Robert’s tasks are great, and I’ve taught a bunch of them. I didn’t come to learn that his site is full of great problems, and that there are plenty more out there. I wanted to see him facilitate a task, and see what one of his problem based lessons looks like in action.

Robert taught this lesson, that starts with a (delicious? digusting?) cheeseburger, and lead eventually to equations and representations. Starts with this image of a cheeseburger with 100 patties and 100 slices of cheese:

What questions do you have? Robert did a great job of validating different questions that folks asked, even the silly ones, but focusing the conversation on the mathematical question he was looking for — how much is that going to cost?

Robert asked for guesses. This is where my favorite moment happened. The first guess was $800. A few people in the audience chuckled, I guess because that seemed too high. The woman immediately shouted out “Because I figure one burger is about $8.” Robert stopped the task, and made what I thought was the most important point of the lesson. These lessons require students to take risks and try something new. If you don’t have the classroom management to make it a safe space for students to take risks and share, this cannot be successful. I know I’ve made plenty of absurd mathematical mistakes like that one. And I’ve definitely chuckled at someone else doing the same. But we are adults, and we are secure on our mathematical abilities — those are the moments that stick with kids as they determine their mathematical mindset. It’s hard to build that culture and it doesn’t happen accidentally, but it’s incredibly important, and I was impressed that Robert had the sand to call some people out (anonymously) during his talk.

Anyway, Robert kept facilitating guesses. He asked if there were any guesses higher than $800, then asked for low guesses, and continued asking if anyone had a lower guess. It got as far down as $30. Robert’s response was “Congratulations, you’re right, the answer is between 30 and 800.” I’m going to steal that line verbatim in the future. I love this as a simple way to create an upper and lower bound — asking students to make “too high” and “too low” estimates is useful on an individual level, but when haring them with the whole class, there are always a few that are incredibly high or incredibly low — we might end up with a range from 5 – 10,000 because students are unsure. This method created a meaningful error bound quickly and with strong engagement.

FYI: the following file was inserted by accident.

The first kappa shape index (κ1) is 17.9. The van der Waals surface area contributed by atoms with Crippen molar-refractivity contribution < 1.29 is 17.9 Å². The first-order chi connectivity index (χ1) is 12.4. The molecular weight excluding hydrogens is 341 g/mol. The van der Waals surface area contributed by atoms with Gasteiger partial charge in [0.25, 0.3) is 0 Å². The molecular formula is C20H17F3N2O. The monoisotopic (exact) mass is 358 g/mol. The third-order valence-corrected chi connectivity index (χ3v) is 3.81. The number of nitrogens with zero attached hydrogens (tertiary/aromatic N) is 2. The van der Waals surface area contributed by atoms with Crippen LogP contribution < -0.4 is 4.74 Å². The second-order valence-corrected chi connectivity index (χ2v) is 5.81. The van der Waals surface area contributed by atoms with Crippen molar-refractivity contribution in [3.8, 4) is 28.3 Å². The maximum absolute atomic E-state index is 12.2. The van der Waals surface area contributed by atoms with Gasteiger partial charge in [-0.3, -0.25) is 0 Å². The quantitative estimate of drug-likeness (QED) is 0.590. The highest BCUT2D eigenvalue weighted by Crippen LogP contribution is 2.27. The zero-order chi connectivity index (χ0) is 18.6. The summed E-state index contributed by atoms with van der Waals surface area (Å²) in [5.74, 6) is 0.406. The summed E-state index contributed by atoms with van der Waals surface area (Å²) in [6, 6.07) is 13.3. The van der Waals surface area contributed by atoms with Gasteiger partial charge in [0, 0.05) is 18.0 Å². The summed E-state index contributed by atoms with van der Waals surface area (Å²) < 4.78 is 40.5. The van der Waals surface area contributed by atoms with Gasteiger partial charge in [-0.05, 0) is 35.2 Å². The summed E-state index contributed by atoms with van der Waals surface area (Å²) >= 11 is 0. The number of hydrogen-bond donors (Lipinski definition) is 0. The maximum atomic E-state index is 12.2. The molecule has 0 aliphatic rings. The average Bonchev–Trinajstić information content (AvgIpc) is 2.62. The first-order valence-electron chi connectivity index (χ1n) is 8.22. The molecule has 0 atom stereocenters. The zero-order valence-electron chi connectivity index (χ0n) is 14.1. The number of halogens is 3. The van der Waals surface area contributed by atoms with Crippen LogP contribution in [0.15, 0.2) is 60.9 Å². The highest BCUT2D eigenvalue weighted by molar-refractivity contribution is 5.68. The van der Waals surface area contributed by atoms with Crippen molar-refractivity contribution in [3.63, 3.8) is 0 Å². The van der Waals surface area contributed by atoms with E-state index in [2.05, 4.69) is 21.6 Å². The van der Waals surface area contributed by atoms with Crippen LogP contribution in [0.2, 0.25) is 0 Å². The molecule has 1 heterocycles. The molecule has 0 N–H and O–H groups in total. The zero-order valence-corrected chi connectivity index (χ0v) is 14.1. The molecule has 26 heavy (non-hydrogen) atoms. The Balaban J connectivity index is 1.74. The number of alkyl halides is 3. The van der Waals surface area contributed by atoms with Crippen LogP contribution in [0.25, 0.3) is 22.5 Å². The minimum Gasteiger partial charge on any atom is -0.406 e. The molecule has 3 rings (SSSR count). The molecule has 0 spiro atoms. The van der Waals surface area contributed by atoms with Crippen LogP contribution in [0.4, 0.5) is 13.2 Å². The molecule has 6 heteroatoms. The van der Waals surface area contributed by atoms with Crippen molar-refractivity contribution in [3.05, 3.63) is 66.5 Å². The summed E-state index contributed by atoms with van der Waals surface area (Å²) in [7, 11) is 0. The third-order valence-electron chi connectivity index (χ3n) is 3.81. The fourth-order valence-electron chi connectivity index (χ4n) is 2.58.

Then, Robert asked what we need to know. He did a great job of giving the group individual think time before discussion. Then he took information from the audience, acknowledging it, but also being clear that some pieces of information — for instance, tax — addressed standards he didn’t want to bring in, and he would table it to focus on the mathematics he wa going for.

Robert’s work comes with a great handout — here’s the current version

I love this because it is simple, reusable, and scaffolds important features — knowing exactly what the task is, estimating, and identifying given information — without giving anything else away.

The rest of the lesson goes where you probably think it will go. Robert gives us the information:

and then gave us plenty of time to calculate. The answer is pretty fun, and he followed it up with a sequel — how can you find the cost of a burger with n patties and n slices of cheese. This is where my teaching usually trails off — I’m helping students struggling with the initial task, and students who found the answer dive into the sequel, after a little while I reveal the answer, and that’s it.

Instead, Robert walked around the room finding as many different equations as he could, and wrote them on chart paper up front. He brought in the SMPs, in particular SMP.2 Reason Abstractly and Quantitatively, and the key words to *contextualize *and *decontextualize*. We then went through all four equations he found, and we named what each part of each equation meant in this situation. I thought that it was a great follow up to a great lesson — giving everyone meaningful math to work on, and then wrapping it up by pushing the whole room to engage with the highest level of abstraction in a scaffolded way.

I really enjoyed this session — I came away with a number of concrete “teacher moves” that will make my next problem based lesson way better. And I got to do some pretty fun math. If you haven’t checked out Robert’s stuff, his lessons are here, and his NCTM page with slides and other links is here.

sgnagniDylan,

Thanks for sharing your thoughts about Kaplinsky’s session. I wasn’t able to attend but you gave me a good taste of it. (I think he did a similar presentation for the Global Math Department, right?) I love his Problem Solving Framework, especially that he asks students what they would title the lesson.

Thanks again for sharing. Was really great to meet you!

All my best,

Steve (@sgnagni)

dkane47Post authorNice to meet you as well — I’d seen his Problem Solving Framework, but I’ve yet to use it. It’s a bit intimidating to give students that little scaffolding, but I want to go for it soon.

dupriestmathI missed this presentation and I love your recap. I have seen his problems on his web site before, and I love reading about how they can be used to make a complete problem-based lesson. Great stuff.

dkane47Post authorGlad you liked it! If you haven’t taught one yet, you should try it. They’re a ton of fun.